Magazine article Screen International

Sarajevo: CineLink Highlights Need for Regional Fund

Magazine article Screen International

Sarajevo: CineLink Highlights Need for Regional Fund

Article excerpt

At this year's CineLink - the industry strand of Sarajevo Film Festival (Aug 12-20) – much of the discussion revolved around funding challenges for film-makers in the former-Yugoslavia region.

A variety of industry panels, discussions and masterclasses spotlighted topics including the production of high-end television drama, the emerging field of virtual reality, tax incentives schemes and national funding bodies.

There was plenty of chatter amongst the indigenous industry attending the event about the fact that the establishment of a regional fund would significantly aid producers from the area.

One model to follow could be the Nordic model, which backs high-end television and film projects through the Nordisk Film & TV Fund – encompassing Denmark, Norway, Iceland, Finland and Sweden (plus associated territories Åland Islands, Faroe Islands and Greenland).

Projects that have recently received production or distribution funding through the fund include Rams, Sparrows and the forthcoming Borg Vs McEnroe.

Petri Kemppinen, CEO of Nordisk Film & TV Fund, was in Sarajevo to deliver a "behind the scenes" look at the success behind Nordic drama projects.

He celebrated the success of the Nordic regional fund, but he pointed out that it is currently the small screen that is out-performing the big screen: "The performance of TV has been a surprising change over the past few years. Film distribution is getting harder."

He was also positive about tax incentives from the area, making a special note of the Icelandic example, which is the oldest of its kind in the Nordic region and now counts for "4% of the industry's GDP".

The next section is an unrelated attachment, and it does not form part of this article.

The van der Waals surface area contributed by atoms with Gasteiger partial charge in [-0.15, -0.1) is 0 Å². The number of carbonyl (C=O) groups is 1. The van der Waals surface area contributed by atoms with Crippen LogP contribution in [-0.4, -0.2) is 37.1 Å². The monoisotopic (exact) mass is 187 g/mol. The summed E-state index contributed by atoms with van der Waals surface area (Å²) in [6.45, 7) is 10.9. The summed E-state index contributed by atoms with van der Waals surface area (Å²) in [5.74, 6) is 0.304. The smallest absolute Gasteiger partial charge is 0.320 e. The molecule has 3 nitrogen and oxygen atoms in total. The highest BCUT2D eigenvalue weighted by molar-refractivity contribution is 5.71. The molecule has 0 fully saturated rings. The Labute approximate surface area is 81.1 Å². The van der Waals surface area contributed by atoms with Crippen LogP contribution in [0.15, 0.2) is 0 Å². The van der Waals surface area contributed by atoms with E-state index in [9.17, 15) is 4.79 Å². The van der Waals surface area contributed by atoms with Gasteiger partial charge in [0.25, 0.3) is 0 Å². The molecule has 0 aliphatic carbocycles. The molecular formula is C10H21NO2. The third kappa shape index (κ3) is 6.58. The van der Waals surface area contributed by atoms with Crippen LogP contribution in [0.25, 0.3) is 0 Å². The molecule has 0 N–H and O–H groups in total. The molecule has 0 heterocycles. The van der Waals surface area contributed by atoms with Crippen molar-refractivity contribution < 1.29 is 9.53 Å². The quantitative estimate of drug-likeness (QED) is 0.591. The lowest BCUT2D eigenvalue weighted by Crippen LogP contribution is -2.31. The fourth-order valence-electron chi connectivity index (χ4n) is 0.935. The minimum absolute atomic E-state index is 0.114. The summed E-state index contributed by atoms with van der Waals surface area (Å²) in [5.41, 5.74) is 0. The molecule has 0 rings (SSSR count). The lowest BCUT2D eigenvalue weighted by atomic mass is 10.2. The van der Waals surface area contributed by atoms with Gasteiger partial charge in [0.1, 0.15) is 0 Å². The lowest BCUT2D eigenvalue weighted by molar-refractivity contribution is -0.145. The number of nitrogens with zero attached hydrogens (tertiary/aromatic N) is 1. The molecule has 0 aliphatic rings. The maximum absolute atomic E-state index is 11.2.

Co-production is essential for Balkan producers, Kemppinen said, but he also offered a note of caution for film-makers seeking co-production: "Believe in stories. Go for authentic stories, try to believe in them and collaborate around that. Don't create series for the sake of co-production."

In a separate session, CineLink invited representatives from nearby Croatia and Serbia [pictured top] to present the current tax incentives and funding available in their countries.

Sanja Ravlic from the Croatian Audiovisual Center highlighted the recent success of Croatia as a territory. She pointed out that of the six territories being considered – Croatia, Bosnia and Herzegovina, Macedonia, Montenegro, Serbia and Slovenia – Croatia's available public funding is the highest at $10m (euro9m).

She said that, due to available tax incentives, the country had hosted a film or TV production every single day last year, and that had a "successful impact" on the country's wider economy.

She also took a moment to note how important film is to the region's cultural and political discourse: "The film industry is the safeguard of cultural diversity, it's a very potent industry. …

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